Where good process has been used in public meetings and on workplace teams with diverse participants meaningful discussion and very good decisions have almost always emerged. By contrast, recent clashes on U.S. college campuses over the Israeli-Hamas conflict and relating to other issues over which there are major splits indicate 7 it is not enough to achieve the ends of diversity just by bringing together people of differing views and experiences. That often leads to conflict, at least in the short to medium run.

To achieve the full potential of diversity, we have to educate people to understand its purposes, to have mutual respect and to learn and apply the skills necessary for good dialogue. When this is the case, interaction produces a most positive synergy. The full potential of diversity includes achieving equality. While some efforts at the inclusiveness that underly diversity have been genuine, there are complaints that too many others have been limited to tokenism. 8 That is insufficient. However, tokenism can be a step toward inclusiveness and equality if those finding themselves tokens use their position strategically and do not become coopted. Vine Deloria indicated this in saying in a general session at a meeting of the Western Social Science Association that it was not a bad thing being a 'token Indian,' if one remembered who one was. As the sole Native on the board of what later became the National Museum of the American Indian, Deloria saw that a leverage moment existed in a board meeting just before a press conference launching an important exhibit opening. This enabled him to force the appointment of more Indians to the board, under threat of his embarrassing the board with a statement at the Press conference, with other Native leaders prepared to publicly support his statement. That began the turnover of board members that soon brought Native people into the majority, setting the stage for the eventual development of the National Museum. 9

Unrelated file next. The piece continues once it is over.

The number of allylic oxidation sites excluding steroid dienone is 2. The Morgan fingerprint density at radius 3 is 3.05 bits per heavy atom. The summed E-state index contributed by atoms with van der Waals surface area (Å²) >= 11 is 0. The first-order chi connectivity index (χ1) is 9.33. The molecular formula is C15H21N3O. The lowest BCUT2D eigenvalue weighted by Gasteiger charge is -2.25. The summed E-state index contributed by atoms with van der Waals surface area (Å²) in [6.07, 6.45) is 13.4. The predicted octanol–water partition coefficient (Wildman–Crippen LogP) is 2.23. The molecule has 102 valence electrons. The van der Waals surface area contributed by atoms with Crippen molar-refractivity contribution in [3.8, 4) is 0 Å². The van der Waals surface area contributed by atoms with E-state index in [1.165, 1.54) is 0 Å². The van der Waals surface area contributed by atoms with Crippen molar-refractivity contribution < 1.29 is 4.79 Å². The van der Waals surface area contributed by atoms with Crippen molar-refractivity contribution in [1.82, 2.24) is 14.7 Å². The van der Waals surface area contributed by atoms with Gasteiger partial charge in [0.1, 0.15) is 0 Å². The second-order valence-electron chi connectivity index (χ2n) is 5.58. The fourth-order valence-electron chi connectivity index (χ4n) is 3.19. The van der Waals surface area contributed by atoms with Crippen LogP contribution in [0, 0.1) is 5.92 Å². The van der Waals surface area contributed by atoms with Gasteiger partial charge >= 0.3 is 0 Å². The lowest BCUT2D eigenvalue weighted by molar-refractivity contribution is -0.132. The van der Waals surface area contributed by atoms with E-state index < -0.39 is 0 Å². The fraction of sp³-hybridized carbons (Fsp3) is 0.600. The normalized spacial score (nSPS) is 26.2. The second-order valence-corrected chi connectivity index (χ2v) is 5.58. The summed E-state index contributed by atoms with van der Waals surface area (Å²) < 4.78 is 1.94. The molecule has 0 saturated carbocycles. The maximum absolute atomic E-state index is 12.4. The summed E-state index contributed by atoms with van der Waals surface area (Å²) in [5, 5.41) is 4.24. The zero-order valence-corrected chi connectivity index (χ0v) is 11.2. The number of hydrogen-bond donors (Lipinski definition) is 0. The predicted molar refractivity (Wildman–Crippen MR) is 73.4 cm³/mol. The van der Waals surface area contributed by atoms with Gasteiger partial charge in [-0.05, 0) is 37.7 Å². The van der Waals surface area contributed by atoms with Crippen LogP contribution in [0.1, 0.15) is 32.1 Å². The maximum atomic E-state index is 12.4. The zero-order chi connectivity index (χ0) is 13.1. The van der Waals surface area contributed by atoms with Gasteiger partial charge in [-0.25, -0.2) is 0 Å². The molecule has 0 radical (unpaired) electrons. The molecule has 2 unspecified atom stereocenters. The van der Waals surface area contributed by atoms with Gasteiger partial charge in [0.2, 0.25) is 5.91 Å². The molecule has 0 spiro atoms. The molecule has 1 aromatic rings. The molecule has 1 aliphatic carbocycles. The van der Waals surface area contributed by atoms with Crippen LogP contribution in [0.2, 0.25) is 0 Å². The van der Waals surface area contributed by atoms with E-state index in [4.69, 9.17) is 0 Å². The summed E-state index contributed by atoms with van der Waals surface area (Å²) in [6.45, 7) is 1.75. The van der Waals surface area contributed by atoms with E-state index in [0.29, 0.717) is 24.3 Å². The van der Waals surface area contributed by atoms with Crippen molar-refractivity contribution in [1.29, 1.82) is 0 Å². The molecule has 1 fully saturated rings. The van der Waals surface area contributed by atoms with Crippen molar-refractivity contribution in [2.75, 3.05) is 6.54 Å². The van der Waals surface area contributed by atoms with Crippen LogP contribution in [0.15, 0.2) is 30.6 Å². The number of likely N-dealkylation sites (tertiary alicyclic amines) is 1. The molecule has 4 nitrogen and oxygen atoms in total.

Thanks to Professor Victor Wallis for helpful comments relating to the writing of this paper.


1 . Students for Fair Admissions, Inc. V. President and Fellows of Harvard College, October 2022 term No. 20-1199.

2. in Bracken v. Haaland, U.S. Supreme Court No. 21-376 (2022).

3. Both an audio recording and a transcript of the oral argument are available at:, with the cited discussion on p. 32.

4. Stephen M. Sachs, et al, Honoring the Circle: Ongoing Learning from American Indians on Politics and Society (Cardiff by the Sea: Waterside Productions, 2021), Vol I, Ch. 1; and LaDonna Harris, Stephen M. Sachs, Barbara Morris, et al, Recreating the Circle: The Renewal of American Indian Self-Determination (Albuquerque: University of New Mexico Press, 2011), Ch. 1 and 4.